A no-deal Brexit would be disruptive not only for Britain but many businesses in the European Union as the free flow of goods is tripped up by the reimposition of regulations and borders.
Leaders of trade associations urged their members to prepare for the worst and expect chaos if Britain exits the EU on March 29 without any agreement on at least transitory trade arrangements.
A no-deal Brexit "is absolutely unacceptable for the European business community," said Markus Beyrer, head of the BusinessEurope. "It will create chaos and disarray and must be avoided."
Auto manufacturers have supply chains that criss-cross the Channel and Britain is the destination of around 10 percent of vehicles assembled on the continent.
"Sometimes certain parts travel five or six times across the border between the UK and the continent," said economist Carsten Brzeski at ING Diba.
The European Federation of Pharmaceu-tical Industries and Associations (EFPIA) warned "there are very real, tangible and immediate threats to patient safety and public health in both the UK and across Europe" from a hard Brexit.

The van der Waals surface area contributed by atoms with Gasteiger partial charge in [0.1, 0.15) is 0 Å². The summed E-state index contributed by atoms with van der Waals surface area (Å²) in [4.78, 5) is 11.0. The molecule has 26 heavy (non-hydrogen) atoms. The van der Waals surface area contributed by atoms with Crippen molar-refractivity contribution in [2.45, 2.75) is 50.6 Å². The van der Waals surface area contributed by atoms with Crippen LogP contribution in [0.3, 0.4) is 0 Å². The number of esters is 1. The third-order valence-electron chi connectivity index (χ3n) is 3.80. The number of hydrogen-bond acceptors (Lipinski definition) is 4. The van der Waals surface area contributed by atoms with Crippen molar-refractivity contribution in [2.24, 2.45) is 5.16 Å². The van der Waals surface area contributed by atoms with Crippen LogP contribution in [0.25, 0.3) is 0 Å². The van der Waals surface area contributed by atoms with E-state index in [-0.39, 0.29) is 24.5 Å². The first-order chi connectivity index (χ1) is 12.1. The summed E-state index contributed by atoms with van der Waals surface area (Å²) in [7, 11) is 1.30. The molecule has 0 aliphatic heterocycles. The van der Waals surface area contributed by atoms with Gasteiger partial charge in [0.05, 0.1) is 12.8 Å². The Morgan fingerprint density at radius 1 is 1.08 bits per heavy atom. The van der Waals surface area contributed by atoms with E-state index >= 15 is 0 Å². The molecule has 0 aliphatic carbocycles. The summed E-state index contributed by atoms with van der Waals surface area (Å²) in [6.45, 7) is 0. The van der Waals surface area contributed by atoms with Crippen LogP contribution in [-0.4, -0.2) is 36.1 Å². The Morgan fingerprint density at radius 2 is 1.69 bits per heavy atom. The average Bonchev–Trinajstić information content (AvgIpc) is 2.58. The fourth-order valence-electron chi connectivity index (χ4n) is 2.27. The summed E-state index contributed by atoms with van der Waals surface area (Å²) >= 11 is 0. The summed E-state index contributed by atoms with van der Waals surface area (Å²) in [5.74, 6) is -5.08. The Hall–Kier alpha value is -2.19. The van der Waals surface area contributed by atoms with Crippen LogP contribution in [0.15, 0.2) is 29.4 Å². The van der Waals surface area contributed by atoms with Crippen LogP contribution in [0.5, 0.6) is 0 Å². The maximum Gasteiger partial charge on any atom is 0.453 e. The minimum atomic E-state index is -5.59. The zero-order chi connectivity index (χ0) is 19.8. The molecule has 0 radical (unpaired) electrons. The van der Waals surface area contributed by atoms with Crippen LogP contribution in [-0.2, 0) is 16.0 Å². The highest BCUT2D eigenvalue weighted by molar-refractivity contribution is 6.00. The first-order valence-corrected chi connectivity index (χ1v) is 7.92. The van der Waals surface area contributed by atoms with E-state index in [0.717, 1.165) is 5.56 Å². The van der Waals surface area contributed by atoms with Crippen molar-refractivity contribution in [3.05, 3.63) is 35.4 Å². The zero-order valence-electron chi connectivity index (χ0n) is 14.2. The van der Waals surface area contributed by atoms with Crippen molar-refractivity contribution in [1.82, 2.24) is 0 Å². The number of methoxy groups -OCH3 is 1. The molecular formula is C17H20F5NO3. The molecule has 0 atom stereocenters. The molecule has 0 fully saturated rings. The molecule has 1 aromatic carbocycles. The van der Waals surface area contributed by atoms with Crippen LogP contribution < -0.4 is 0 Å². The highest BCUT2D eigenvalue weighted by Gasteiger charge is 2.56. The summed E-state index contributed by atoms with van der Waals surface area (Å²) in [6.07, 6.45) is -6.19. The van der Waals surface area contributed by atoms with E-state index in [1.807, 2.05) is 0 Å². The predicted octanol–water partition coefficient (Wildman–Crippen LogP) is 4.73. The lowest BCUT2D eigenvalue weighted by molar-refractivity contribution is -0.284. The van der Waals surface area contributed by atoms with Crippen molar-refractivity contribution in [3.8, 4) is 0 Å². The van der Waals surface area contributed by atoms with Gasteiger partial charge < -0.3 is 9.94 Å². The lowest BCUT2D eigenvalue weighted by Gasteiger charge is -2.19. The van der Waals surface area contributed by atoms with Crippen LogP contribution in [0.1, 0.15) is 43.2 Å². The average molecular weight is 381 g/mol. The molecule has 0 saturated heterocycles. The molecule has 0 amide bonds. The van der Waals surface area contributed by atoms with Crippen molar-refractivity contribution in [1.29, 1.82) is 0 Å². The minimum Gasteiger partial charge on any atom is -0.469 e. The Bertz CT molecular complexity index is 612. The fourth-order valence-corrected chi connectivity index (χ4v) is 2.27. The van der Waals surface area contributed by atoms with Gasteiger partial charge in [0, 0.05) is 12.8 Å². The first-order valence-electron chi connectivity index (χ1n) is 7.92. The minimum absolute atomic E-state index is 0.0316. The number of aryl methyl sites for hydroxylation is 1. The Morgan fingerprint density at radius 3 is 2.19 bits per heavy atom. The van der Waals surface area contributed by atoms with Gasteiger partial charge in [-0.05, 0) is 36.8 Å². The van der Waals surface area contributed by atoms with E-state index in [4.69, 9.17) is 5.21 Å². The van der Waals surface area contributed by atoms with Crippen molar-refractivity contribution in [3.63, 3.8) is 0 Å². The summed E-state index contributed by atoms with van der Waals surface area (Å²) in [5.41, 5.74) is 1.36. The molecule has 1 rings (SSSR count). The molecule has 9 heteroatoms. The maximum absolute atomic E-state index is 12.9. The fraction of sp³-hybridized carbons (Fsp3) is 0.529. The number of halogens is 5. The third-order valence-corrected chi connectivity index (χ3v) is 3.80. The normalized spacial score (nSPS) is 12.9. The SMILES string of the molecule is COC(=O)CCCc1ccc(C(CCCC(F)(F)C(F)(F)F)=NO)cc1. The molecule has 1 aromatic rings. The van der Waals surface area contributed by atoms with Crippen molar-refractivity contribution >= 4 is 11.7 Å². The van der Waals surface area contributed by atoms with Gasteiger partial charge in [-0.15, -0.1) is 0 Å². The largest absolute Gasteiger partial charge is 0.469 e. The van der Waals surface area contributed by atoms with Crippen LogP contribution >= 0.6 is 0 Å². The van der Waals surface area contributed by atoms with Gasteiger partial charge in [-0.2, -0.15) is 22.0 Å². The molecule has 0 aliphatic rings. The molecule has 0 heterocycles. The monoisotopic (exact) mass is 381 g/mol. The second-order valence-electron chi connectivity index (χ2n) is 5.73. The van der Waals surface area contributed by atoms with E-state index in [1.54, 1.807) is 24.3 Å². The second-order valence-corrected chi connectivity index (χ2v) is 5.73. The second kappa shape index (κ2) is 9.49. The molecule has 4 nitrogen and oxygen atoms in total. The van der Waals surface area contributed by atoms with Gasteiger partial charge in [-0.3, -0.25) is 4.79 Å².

Analysts warn the most immediate threat is border snarls causing ruptures of supplies, while longer-term manufacturers in both the UK and the EU will no longer benefit from being in the same regulatory environment with mutual recognition of approvals for drugs.
Under the latest guidance from the EU, current flight schedules should be unaffected from a hard Brexit. But the industry is concerned that this could crimp the sector's ability to respond to customer demand going forward.
"A 'no deal' Brexit could lead to a cap on flights that will stunt important economic opportunities and may lead to higher prices for consumers," the International Air Transport Association warned.
A no-deal Brexit means passengers transiting through EU airports will risk having to go through security controls again, potentially causing delays.
Ports will need to build or expand facilities to conduct inspections as well as collecting different taxes.